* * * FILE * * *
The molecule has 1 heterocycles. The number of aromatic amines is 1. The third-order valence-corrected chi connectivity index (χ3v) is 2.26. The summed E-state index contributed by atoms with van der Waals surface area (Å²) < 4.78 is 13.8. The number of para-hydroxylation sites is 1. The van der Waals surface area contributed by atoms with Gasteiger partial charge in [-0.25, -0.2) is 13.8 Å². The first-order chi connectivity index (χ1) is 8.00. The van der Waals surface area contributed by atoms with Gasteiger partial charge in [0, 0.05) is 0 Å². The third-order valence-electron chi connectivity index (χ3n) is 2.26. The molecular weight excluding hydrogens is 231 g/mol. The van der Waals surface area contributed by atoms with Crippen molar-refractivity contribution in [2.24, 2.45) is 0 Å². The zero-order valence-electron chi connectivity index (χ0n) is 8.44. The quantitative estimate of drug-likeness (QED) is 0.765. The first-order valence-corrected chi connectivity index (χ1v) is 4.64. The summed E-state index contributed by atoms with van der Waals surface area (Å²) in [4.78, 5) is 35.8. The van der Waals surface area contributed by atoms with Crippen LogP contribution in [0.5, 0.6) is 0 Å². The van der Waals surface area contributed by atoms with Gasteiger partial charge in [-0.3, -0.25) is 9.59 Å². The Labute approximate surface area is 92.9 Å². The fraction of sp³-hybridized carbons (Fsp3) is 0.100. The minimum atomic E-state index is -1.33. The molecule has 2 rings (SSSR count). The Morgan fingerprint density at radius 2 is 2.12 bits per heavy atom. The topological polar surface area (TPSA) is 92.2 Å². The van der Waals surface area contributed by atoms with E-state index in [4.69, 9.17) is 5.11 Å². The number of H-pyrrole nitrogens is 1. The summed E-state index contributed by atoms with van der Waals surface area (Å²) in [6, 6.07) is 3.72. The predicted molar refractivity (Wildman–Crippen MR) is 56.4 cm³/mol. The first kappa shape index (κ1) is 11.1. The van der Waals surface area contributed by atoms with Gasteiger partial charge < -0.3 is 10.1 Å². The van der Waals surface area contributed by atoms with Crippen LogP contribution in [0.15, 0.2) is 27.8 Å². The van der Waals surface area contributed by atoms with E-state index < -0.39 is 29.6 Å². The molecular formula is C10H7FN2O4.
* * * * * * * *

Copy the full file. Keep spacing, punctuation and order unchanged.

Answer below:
The molecule has 1 heterocycles. The number of aromatic amines is 1. The third-order valence-corrected chi connectivity index (χ3v) is 2.26. The summed E-state index contributed by atoms with van der Waals surface area (Å²) < 4.78 is 13.8. The number of para-hydroxylation sites is 1. The van der Waals surface area contributed by atoms with Gasteiger partial charge in [-0.25, -0.2) is 13.8 Å². The first-order chi connectivity index (χ1) is 8.00. The van der Waals surface area contributed by atoms with Gasteiger partial charge in [0, 0.05) is 0 Å². The third-order valence-electron chi connectivity index (χ3n) is 2.26. The molecular weight excluding hydrogens is 231 g/mol. The van der Waals surface area contributed by atoms with Crippen molar-refractivity contribution in [2.24, 2.45) is 0 Å². The zero-order valence-electron chi connectivity index (χ0n) is 8.44. The quantitative estimate of drug-likeness (QED) is 0.765. The first-order valence-corrected chi connectivity index (χ1v) is 4.64. The summed E-state index contributed by atoms with van der Waals surface area (Å²) in [4.78, 5) is 35.8. The van der Waals surface area contributed by atoms with Crippen LogP contribution in [0.5, 0.6) is 0 Å². The van der Waals surface area contributed by atoms with Gasteiger partial charge in [-0.3, -0.25) is 9.59 Å². The Labute approximate surface area is 92.9 Å². The fraction of sp³-hybridized carbons (Fsp3) is 0.100. The minimum atomic E-state index is -1.33. The molecule has 2 rings (SSSR count). The Morgan fingerprint density at radius 2 is 2.12 bits per heavy atom. The topological polar surface area (TPSA) is 92.2 Å². The van der Waals surface area contributed by atoms with E-state index in [4.69, 9.17) is 5.11 Å². The number of H-pyrrole nitrogens is 1. The summed E-state index contributed by atoms with van der Waals surface area (Å²) in [6, 6.07) is 3.72. The predicted molar refractivity (Wildman–Crippen MR) is 56.4 cm³/mol. The first kappa shape index (κ1) is 11.1. The van der Waals surface area contributed by atoms with Gasteiger partial charge < -0.3 is 10.1 Å². The van der Waals surface area contributed by atoms with Crippen LogP contribution in [0.15, 0.2) is 27.8 Å². The van der Waals surface area contributed by atoms with E-state index < -0.39 is 29.6 Å². The molecular formula is C10H7FN2O4.